The preferred barrier film is one which includes a mixture of mostly vinylidene chloride chloride copolymer, but with minor proportions of chlorinated paraffins, epoxy resins, and other auxiliaries to plasticize and stabilise the polymer to the minimum content necessary to give a processable material, bearing in mind that the presence of plasticizers and stabilizers tends to increase the oxygen permeability, although this tendency is least where chlorinated paraffins are concerned. For example, the vinylidene chloride-vinyl chloride copolymer may account for 91.5% to 89% of the total, the chlorinated paraffins for 5% to 6%, the epoxy resins for 3% to 4% and the "other auxiliaries" from 0.5% to 1%.

The barrier film may for example be a three ply coextruded laminate comprising (a) a 22 micron layer of a copolymer of Ethylene-Vinylacetate with a vinylacetate component of 18%, (b) a 30 micron layer of a copolymer of vinylidene chloride-vinylchloride, and (c) a 23 micron layer of Ethylene-Vinylacetate copolymer with an 18% vinylacetate component.

Generally, the thickness of the barrier film is at least 30 microns and up to 75 microns. The oxygen-permeability of a 30 micron layer of mainly vinylidene chloride-vinyl chloride copolymer is approximately 10 milliliters per m2 ×atmosphere×day, whereas the oxygen permeability of a 60 micron thick layer will be half this value, approximately 5 milliliters per m2 ×atmosphere×day. Other barrier film compositions include Vinylidene chloride-vinyl-chloride copolymers, or Ethylene-vinylalcohol copolymers, or Polyvinylalcohol, or Acrylonitrile based resins, or Polyamides, or Polyesters, or Metallized substrates.

Two layers of barrier material can be used where particularly low values of oxygen permeability are required.

In order to protect this oxygen-barrier layer against abuse, an outer film of a suitable material is employed. The preferred outer film in this case is a laminate of a Bioriented Nylon 6 layer (18 microns thick) with a layer of low density Polyethylene (15 microns thick). Another suitable abuse-resistant film material would be ethylene-vinyl acetate, again with a vinyl acetate component of from 5 to 18%, preferably approximately 10% of the total. These materials are particularly advantageous in that, while imparting the required abuse-resistance characteristics, they nevertheless have good flexibility characteristics and thus the entire composite film structure consisting of the inner film, the abuse resistant outer film (of ethylenevinyl acetate or of nylon-polyethylene laminate) and the multi-component barrier film constitutes a relatively flexible film structure which will lend itself to subsequent attachment of a dispensing valve by the consumer. The flexibility is enhanced when the four film elements are not bonded together. The flexibility of the pack helps in allowing the pouch material to collapse readily as the wine or other contained liquid is withdrawn through the valve by the consumer. The thickness of the ethylene-vinyl acetate abuse-resistant film may be similar to that of the sealing film, or may be a greater thickness if desired.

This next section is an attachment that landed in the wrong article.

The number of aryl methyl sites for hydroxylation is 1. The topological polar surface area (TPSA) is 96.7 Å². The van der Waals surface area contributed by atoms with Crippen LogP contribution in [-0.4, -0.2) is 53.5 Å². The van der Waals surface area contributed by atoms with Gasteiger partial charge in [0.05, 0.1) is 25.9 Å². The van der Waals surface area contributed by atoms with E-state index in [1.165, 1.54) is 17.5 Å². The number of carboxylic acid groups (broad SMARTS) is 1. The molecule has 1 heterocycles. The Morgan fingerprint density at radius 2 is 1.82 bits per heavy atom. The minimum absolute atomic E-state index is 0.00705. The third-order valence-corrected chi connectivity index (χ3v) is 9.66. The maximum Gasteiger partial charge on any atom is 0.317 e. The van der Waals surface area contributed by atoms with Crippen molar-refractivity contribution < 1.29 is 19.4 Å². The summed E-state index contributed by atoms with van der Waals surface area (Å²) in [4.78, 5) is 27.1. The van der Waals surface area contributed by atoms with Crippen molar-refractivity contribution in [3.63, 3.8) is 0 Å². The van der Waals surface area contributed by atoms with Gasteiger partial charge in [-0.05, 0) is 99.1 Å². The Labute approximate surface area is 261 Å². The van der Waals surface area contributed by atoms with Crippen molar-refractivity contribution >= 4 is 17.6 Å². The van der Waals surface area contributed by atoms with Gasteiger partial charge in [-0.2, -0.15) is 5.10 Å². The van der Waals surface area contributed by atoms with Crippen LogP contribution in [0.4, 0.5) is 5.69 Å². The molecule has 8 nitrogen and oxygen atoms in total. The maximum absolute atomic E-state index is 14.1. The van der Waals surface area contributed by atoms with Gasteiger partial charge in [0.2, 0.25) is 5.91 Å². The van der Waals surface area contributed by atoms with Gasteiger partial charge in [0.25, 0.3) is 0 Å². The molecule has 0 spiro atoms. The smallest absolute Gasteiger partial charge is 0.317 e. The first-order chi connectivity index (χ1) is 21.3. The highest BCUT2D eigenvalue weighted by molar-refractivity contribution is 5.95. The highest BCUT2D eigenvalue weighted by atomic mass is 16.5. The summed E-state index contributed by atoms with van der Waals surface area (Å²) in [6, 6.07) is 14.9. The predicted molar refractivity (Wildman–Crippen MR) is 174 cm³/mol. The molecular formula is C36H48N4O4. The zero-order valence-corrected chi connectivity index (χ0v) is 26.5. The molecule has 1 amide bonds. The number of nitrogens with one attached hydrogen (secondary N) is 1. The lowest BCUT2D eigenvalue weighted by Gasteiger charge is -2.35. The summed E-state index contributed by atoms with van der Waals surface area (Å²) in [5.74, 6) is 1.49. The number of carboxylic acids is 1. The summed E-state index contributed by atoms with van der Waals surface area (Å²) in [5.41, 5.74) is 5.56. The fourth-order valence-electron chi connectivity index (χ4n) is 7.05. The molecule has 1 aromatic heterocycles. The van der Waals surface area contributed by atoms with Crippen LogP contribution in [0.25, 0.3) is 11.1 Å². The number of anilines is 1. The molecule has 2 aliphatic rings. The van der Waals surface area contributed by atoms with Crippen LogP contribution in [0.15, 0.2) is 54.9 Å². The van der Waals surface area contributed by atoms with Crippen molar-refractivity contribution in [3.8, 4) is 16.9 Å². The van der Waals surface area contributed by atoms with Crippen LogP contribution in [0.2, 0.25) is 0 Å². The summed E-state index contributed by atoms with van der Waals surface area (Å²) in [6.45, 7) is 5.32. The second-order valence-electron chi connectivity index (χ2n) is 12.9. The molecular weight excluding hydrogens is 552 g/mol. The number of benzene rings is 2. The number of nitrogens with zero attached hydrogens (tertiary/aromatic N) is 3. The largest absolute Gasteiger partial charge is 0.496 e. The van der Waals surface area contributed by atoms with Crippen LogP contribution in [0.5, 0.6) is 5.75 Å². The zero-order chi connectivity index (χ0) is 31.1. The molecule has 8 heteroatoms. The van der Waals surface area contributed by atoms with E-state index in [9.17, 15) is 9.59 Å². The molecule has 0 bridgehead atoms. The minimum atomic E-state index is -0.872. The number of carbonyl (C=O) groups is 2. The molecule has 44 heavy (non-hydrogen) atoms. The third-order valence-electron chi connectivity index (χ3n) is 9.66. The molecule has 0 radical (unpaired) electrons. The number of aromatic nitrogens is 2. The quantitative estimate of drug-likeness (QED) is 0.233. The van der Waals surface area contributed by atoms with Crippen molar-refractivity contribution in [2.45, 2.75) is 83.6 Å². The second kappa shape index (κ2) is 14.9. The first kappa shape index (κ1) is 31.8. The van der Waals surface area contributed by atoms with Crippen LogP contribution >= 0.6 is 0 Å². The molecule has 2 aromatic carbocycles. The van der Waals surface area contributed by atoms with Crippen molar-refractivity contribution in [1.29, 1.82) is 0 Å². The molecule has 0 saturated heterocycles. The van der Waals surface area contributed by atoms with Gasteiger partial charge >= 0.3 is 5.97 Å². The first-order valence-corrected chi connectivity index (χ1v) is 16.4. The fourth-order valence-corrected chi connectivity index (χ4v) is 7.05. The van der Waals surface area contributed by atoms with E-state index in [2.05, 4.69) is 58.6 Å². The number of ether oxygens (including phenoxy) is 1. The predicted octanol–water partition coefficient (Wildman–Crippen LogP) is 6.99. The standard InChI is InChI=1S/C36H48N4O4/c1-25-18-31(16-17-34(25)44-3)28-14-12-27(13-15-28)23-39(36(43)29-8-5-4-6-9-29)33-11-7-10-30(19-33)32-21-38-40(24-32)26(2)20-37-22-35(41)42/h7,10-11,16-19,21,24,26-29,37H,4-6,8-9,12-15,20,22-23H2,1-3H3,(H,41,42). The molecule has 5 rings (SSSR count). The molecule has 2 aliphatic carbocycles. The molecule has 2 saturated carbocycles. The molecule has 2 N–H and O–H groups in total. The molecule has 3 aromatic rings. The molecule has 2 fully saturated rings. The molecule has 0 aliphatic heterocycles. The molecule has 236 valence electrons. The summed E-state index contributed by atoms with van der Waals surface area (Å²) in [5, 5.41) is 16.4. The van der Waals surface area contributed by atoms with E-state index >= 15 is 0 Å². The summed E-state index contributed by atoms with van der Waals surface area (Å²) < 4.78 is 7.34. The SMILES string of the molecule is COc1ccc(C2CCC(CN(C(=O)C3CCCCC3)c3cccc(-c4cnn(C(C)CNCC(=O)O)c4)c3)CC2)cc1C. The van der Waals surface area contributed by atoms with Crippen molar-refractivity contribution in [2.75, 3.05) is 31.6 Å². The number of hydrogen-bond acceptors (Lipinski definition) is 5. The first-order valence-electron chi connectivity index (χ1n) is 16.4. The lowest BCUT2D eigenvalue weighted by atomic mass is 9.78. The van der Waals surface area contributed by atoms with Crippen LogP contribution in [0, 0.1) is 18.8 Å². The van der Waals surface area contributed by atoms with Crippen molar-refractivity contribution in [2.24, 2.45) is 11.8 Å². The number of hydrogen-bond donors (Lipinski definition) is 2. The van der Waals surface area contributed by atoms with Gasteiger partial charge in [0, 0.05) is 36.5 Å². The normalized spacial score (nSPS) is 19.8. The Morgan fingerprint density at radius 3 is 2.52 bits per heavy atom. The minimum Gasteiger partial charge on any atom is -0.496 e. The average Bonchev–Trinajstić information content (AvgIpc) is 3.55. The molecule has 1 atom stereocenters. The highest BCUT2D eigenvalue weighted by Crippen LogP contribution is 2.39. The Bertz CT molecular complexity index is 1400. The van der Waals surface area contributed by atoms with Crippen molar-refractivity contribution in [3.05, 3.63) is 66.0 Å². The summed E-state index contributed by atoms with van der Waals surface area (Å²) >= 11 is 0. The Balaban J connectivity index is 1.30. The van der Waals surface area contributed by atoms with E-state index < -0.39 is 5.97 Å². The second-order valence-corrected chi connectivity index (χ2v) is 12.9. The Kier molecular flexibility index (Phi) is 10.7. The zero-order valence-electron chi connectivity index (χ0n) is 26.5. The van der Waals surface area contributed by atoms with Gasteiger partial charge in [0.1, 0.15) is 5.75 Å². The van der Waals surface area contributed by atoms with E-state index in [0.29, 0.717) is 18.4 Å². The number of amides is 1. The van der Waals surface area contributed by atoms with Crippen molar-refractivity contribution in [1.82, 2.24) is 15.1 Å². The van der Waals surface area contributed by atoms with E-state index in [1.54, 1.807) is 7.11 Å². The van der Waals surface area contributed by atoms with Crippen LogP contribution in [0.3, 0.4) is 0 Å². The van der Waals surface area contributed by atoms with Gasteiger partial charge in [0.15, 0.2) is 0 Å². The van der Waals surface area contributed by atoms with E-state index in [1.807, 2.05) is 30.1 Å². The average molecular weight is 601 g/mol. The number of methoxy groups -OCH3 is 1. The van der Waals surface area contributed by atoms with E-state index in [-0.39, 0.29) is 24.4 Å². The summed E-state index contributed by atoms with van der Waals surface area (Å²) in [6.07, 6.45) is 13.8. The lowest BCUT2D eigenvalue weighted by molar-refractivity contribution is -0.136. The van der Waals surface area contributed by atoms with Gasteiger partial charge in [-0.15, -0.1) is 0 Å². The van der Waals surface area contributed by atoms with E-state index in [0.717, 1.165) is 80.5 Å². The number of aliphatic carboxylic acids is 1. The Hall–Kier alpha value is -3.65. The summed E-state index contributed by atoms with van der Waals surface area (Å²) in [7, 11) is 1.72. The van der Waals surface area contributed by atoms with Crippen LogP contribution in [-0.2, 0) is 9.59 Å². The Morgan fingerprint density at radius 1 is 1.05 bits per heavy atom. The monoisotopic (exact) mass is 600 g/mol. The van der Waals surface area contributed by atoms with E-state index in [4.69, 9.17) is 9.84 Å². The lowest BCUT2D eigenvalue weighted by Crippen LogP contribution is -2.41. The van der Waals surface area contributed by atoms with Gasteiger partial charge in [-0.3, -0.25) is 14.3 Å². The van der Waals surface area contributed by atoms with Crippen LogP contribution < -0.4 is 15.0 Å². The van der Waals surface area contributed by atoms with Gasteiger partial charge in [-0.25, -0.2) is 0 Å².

As indicated above, the composite film structure having the above three functional film layers and the optional fourth intermediate film is formed as a centre-folded laminated web. However, there is no bonding between the individual layers of the web until the web is sealed, so that each wall of the pouch consists of three separate independent layers of plastics material having the desired properties at each section through the wall. As mentioned above, avoiding bonding together the layers of the composite film structure has the advantage of enhancing the flexibility of the composite structure in that the layers are able to slide over one another during bending of the structure. However, the various sub layers making up the abuse-resistant film (where this is a Nylon 6 Polyethylene laminate), will be bonded to one another, and so will those of the barrier film.

Generally, there is no limit on the number of layers used for the film structure provided the various functional requirements are met.

The precise construction of the valve for use with the pouch in accordance with the present invention is not important. However, it is essential that the valve for use with the pouch illustrated in FIG. 1 should have a tapering (usually conical) plug portion which can engage in the tapering passage 11 of the pouch after removal of the end seal line 5.

In practice, the pouch consisting of the pouch, with or without its enveloping carton, will be arranged such that the discharge passage 11 is at the upper part of the pouch and then the consumer can cut away at least that part of the end seal line 5 which closes the passage 11. This then allows the tapering plug of the valve to be pushed into the passage 11 until the conical wall of the plug intimately grips the conical passage formed by the layers of web material between the two shallowly divergent longitudinal seal lines 8.

Such a pack, for use as a wine container, has particular advantages in that the discharge valve is supplied separate from the pouch and can be inserted by the consumer when the contents of the pouch are to be dispensed. Thus, until the time of dispensing the contents, the oxygen-barrier characteristics of the intermediate layer of the pouch walls, coupled with the reliable seals extending round three sides of the pouch and the existence of the centre fold along the fourth side of the pouch, helps to maintain the wine or other liquid contents of the pouch substantially oxygen-free. This means that the material used for the valve need not have high oxygen-barrier characteristics and thus the design of the valve can be chosen such that it is readily operable without any undue friction of the moving parts of the valve where an on-off tap type of valve is used. Another advantage is that because one valve will be supplied to the consumer for use with any number of separate pouches the construction of valve used can be one which is slightly more costly than would be chosen where the valve is a disposable item, and nevertheless the overall cost to the consumer can be kept down.